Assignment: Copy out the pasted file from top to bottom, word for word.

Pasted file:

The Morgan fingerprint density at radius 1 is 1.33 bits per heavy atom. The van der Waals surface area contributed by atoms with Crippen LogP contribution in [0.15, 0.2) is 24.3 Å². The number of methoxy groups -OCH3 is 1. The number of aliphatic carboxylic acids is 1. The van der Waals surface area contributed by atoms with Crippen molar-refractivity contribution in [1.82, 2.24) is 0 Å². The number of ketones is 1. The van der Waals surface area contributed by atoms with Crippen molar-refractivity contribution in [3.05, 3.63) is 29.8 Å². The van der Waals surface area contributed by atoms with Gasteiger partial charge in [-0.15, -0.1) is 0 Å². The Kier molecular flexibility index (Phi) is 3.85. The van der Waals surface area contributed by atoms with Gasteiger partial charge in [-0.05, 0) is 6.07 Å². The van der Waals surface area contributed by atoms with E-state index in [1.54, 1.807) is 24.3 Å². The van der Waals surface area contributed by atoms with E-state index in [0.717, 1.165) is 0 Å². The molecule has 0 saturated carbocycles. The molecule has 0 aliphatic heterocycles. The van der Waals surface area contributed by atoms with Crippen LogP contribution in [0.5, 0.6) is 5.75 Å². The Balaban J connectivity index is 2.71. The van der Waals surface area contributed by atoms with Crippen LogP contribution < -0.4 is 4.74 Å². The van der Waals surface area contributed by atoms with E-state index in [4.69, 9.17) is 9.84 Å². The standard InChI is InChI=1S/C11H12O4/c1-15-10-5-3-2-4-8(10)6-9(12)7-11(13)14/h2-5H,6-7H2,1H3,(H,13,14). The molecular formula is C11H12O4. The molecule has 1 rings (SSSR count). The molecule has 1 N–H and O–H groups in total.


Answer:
The Morgan fingerprint density at radius 1 is 1.33 bits per heavy atom. The van der Waals surface area contributed by atoms with Crippen LogP contribution in [0.15, 0.2) is 24.3 Å². The number of methoxy groups -OCH3 is 1. The number of aliphatic carboxylic acids is 1. The van der Waals surface area contributed by atoms with Crippen molar-refractivity contribution in [1.82, 2.24) is 0 Å². The number of ketones is 1. The van der Waals surface area contributed by atoms with Crippen molar-refractivity contribution in [3.05, 3.63) is 29.8 Å². The van der Waals surface area contributed by atoms with Gasteiger partial charge in [-0.15, -0.1) is 0 Å². The Kier molecular flexibility index (Phi) is 3.85. The van der Waals surface area contributed by atoms with Gasteiger partial charge in [-0.05, 0) is 6.07 Å². The van der Waals surface area contributed by atoms with E-state index in [1.54, 1.807) is 24.3 Å². The van der Waals surface area contributed by atoms with E-state index in [0.717, 1.165) is 0 Å². The molecule has 0 saturated carbocycles. The molecule has 0 aliphatic heterocycles. The van der Waals surface area contributed by atoms with Crippen LogP contribution in [0.5, 0.6) is 5.75 Å². The Balaban J connectivity index is 2.71. The van der Waals surface area contributed by atoms with Crippen LogP contribution < -0.4 is 4.74 Å². The van der Waals surface area contributed by atoms with E-state index in [4.69, 9.17) is 9.84 Å². The standard InChI is InChI=1S/C11H12O4/c1-15-10-5-3-2-4-8(10)6-9(12)7-11(13)14/h2-5H,6-7H2,1H3,(H,13,14). The molecular formula is C11H12O4. The molecule has 1 rings (SSSR count). The molecule has 1 N–H and O–H groups in total.